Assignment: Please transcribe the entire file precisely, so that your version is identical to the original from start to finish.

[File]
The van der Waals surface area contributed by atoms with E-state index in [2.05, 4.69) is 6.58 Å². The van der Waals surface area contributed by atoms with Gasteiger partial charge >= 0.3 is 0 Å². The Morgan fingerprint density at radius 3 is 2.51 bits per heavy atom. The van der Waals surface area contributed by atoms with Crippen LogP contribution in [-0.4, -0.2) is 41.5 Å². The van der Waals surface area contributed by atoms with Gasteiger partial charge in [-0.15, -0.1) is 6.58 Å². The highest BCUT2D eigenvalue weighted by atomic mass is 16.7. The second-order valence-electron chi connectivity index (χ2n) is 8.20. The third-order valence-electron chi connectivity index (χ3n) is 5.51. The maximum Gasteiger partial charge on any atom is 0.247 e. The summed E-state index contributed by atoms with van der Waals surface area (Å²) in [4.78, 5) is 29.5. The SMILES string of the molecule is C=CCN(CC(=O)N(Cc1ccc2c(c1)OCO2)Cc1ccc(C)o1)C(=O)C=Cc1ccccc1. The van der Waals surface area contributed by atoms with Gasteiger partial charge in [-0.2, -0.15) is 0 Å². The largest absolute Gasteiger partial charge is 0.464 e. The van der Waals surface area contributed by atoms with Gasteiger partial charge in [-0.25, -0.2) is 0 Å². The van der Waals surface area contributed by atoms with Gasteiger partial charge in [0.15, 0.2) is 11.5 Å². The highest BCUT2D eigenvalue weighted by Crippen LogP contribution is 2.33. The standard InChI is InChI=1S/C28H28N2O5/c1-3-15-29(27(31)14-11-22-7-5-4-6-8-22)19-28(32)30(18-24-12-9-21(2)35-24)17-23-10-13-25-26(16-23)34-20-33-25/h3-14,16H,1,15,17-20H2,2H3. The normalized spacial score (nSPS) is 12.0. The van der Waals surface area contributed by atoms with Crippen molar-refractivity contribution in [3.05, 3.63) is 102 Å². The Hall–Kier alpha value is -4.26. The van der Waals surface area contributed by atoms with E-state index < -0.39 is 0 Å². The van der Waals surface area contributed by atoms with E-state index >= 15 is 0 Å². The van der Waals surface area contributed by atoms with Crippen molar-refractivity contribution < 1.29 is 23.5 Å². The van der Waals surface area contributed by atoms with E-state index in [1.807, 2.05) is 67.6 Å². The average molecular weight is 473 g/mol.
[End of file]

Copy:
The van der Waals surface area contributed by atoms with E-state index in [2.05, 4.69) is 6.58 Å². The van der Waals surface area contributed by atoms with Gasteiger partial charge >= 0.3 is 0 Å². The Morgan fingerprint density at radius 3 is 2.51 bits per heavy atom. The van der Waals surface area contributed by atoms with Crippen LogP contribution in [-0.4, -0.2) is 41.5 Å². The van der Waals surface area contributed by atoms with Gasteiger partial charge in [-0.15, -0.1) is 6.58 Å². The highest BCUT2D eigenvalue weighted by atomic mass is 16.7. The second-order valence-electron chi connectivity index (χ2n) is 8.20. The third-order valence-electron chi connectivity index (χ3n) is 5.51. The maximum Gasteiger partial charge on any atom is 0.247 e. The summed E-state index contributed by atoms with van der Waals surface area (Å²) in [4.78, 5) is 29.5. The SMILES string of the molecule is C=CCN(CC(=O)N(Cc1ccc2c(c1)OCO2)Cc1ccc(C)o1)C(=O)C=Cc1ccccc1. The van der Waals surface area contributed by atoms with Gasteiger partial charge in [-0.2, -0.15) is 0 Å². The largest absolute Gasteiger partial charge is 0.464 e. The van der Waals surface area contributed by atoms with Gasteiger partial charge in [-0.25, -0.2) is 0 Å². The van der Waals surface area contributed by atoms with Gasteiger partial charge in [0.15, 0.2) is 11.5 Å². The highest BCUT2D eigenvalue weighted by Crippen LogP contribution is 2.33. The standard InChI is InChI=1S/C28H28N2O5/c1-3-15-29(27(31)14-11-22-7-5-4-6-8-22)19-28(32)30(18-24-12-9-21(2)35-24)17-23-10-13-25-26(16-23)34-20-33-25/h3-14,16H,1,15,17-20H2,2H3. The normalized spacial score (nSPS) is 12.0. The van der Waals surface area contributed by atoms with Crippen molar-refractivity contribution in [3.05, 3.63) is 102 Å². The Hall–Kier alpha value is -4.26. The van der Waals surface area contributed by atoms with E-state index < -0.39 is 0 Å². The van der Waals surface area contributed by atoms with E-state index >= 15 is 0 Å². The van der Waals surface area contributed by atoms with Crippen molar-refractivity contribution < 1.29 is 23.5 Å². The van der Waals surface area contributed by atoms with E-state index in [1.807, 2.05) is 67.6 Å². The average molecular weight is 473 g/mol.